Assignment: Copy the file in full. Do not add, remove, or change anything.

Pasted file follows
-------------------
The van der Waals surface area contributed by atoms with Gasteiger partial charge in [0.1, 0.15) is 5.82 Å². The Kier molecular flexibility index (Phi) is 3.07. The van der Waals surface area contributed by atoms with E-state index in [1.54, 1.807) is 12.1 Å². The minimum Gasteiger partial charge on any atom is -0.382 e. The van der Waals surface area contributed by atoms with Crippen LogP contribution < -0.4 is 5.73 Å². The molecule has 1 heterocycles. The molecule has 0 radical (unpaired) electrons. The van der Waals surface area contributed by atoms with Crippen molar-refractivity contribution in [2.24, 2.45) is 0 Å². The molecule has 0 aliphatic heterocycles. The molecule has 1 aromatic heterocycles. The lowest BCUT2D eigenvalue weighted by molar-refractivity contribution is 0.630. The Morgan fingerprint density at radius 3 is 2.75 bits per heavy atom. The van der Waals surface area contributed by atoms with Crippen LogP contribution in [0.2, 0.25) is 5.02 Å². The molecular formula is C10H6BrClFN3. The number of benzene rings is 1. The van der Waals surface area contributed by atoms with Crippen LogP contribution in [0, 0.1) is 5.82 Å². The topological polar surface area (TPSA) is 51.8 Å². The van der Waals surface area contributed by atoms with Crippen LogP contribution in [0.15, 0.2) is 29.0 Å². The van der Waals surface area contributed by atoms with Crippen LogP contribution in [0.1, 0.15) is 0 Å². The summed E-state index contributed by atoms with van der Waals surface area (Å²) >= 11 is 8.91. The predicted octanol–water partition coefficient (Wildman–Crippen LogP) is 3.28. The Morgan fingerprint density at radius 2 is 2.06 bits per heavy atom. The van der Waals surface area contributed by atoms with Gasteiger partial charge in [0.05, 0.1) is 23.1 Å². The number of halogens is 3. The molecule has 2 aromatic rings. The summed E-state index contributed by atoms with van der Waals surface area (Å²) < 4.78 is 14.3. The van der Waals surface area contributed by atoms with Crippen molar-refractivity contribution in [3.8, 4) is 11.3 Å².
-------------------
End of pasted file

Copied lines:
The van der Waals surface area contributed by atoms with Gasteiger partial charge in [0.1, 0.15) is 5.82 Å². The Kier molecular flexibility index (Phi) is 3.07. The van der Waals surface area contributed by atoms with E-state index in [1.54, 1.807) is 12.1 Å². The minimum Gasteiger partial charge on any atom is -0.382 e. The van der Waals surface area contributed by atoms with Crippen LogP contribution < -0.4 is 5.73 Å². The molecule has 1 heterocycles. The molecule has 0 radical (unpaired) electrons. The van der Waals surface area contributed by atoms with Crippen molar-refractivity contribution in [2.24, 2.45) is 0 Å². The molecule has 0 aliphatic heterocycles. The molecule has 1 aromatic heterocycles. The lowest BCUT2D eigenvalue weighted by molar-refractivity contribution is 0.630. The Morgan fingerprint density at radius 3 is 2.75 bits per heavy atom. The van der Waals surface area contributed by atoms with Crippen LogP contribution in [0.2, 0.25) is 5.02 Å². The molecular formula is C10H6BrClFN3. The number of benzene rings is 1. The van der Waals surface area contributed by atoms with Crippen LogP contribution in [0, 0.1) is 5.82 Å². The topological polar surface area (TPSA) is 51.8 Å². The van der Waals surface area contributed by atoms with Crippen LogP contribution in [0.15, 0.2) is 29.0 Å². The van der Waals surface area contributed by atoms with Crippen LogP contribution in [0.1, 0.15) is 0 Å². The summed E-state index contributed by atoms with van der Waals surface area (Å²) >= 11 is 8.91. The predicted octanol–water partition coefficient (Wildman–Crippen LogP) is 3.28. The Morgan fingerprint density at radius 2 is 2.06 bits per heavy atom. The van der Waals surface area contributed by atoms with Gasteiger partial charge in [0.05, 0.1) is 23.1 Å². The number of halogens is 3. The molecule has 2 aromatic rings. The summed E-state index contributed by atoms with van der Waals surface area (Å²) < 4.78 is 14.3. The van der Waals surface area contributed by atoms with Crippen molar-refractivity contribution in [3.8, 4) is 11.3 Å².